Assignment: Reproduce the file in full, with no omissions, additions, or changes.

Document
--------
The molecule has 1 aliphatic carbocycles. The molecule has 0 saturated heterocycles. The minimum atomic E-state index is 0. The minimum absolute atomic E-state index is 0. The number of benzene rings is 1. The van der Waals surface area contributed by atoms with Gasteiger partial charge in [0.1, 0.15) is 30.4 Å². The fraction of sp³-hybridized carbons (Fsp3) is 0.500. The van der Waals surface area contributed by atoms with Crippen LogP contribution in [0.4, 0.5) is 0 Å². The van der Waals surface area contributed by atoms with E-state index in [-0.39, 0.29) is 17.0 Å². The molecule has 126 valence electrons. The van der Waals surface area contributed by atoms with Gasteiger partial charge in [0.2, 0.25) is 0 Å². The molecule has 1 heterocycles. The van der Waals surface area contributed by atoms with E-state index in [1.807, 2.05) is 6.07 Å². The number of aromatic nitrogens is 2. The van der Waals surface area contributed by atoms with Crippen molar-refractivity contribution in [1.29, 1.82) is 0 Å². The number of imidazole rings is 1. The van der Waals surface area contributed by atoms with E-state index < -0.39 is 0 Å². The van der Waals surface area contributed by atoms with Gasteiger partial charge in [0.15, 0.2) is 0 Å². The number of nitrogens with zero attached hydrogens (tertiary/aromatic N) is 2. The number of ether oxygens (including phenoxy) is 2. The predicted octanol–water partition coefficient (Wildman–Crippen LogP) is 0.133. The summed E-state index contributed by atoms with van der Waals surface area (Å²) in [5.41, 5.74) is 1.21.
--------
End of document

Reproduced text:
The molecule has 1 aliphatic carbocycles. The molecule has 0 saturated heterocycles. The minimum atomic E-state index is 0. The minimum absolute atomic E-state index is 0. The number of benzene rings is 1. The van der Waals surface area contributed by atoms with Gasteiger partial charge in [0.1, 0.15) is 30.4 Å². The fraction of sp³-hybridized carbons (Fsp3) is 0.500. The van der Waals surface area contributed by atoms with Crippen LogP contribution in [0.4, 0.5) is 0 Å². The van der Waals surface area contributed by atoms with E-state index in [-0.39, 0.29) is 17.0 Å². The molecule has 126 valence electrons. The van der Waals surface area contributed by atoms with Gasteiger partial charge in [0.2, 0.25) is 0 Å². The molecule has 1 heterocycles. The van der Waals surface area contributed by atoms with E-state index in [1.807, 2.05) is 6.07 Å². The number of aromatic nitrogens is 2. The van der Waals surface area contributed by atoms with Crippen molar-refractivity contribution in [1.29, 1.82) is 0 Å². The number of imidazole rings is 1. The van der Waals surface area contributed by atoms with E-state index < -0.39 is 0 Å². The van der Waals surface area contributed by atoms with Gasteiger partial charge in [0.15, 0.2) is 0 Å². The number of nitrogens with zero attached hydrogens (tertiary/aromatic N) is 2. The number of ether oxygens (including phenoxy) is 2. The predicted octanol–water partition coefficient (Wildman–Crippen LogP) is 0.133. The summed E-state index contributed by atoms with van der Waals surface area (Å²) in [5.41, 5.74) is 1.21.